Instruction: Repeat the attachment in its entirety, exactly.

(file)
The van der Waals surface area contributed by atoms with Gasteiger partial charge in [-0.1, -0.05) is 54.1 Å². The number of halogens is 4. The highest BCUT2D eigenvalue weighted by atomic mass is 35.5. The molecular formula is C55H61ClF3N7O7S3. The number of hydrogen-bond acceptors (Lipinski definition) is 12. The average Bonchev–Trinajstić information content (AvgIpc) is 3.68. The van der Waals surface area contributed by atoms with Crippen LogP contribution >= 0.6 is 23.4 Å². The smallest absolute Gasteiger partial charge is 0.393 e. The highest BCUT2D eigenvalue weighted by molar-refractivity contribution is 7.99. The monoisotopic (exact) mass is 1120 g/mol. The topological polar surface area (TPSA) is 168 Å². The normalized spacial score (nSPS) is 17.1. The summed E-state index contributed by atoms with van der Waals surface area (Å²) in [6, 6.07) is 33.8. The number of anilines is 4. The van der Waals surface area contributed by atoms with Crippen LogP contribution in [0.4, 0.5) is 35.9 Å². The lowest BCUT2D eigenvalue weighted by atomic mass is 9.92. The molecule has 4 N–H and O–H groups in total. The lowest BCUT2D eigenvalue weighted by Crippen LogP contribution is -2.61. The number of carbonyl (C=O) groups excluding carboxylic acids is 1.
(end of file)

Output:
The van der Waals surface area contributed by atoms with Gasteiger partial charge in [-0.1, -0.05) is 54.1 Å². The number of halogens is 4. The highest BCUT2D eigenvalue weighted by atomic mass is 35.5. The molecular formula is C55H61ClF3N7O7S3. The number of hydrogen-bond acceptors (Lipinski definition) is 12. The average Bonchev–Trinajstić information content (AvgIpc) is 3.68. The van der Waals surface area contributed by atoms with Crippen LogP contribution >= 0.6 is 23.4 Å². The smallest absolute Gasteiger partial charge is 0.393 e. The highest BCUT2D eigenvalue weighted by molar-refractivity contribution is 7.99. The monoisotopic (exact) mass is 1120 g/mol. The topological polar surface area (TPSA) is 168 Å². The normalized spacial score (nSPS) is 17.1. The summed E-state index contributed by atoms with van der Waals surface area (Å²) in [6, 6.07) is 33.8. The number of anilines is 4. The van der Waals surface area contributed by atoms with Crippen LogP contribution in [0.4, 0.5) is 35.9 Å². The lowest BCUT2D eigenvalue weighted by atomic mass is 9.92. The molecule has 4 N–H and O–H groups in total. The lowest BCUT2D eigenvalue weighted by Crippen LogP contribution is -2.61. The number of carbonyl (C=O) groups excluding carboxylic acids is 1.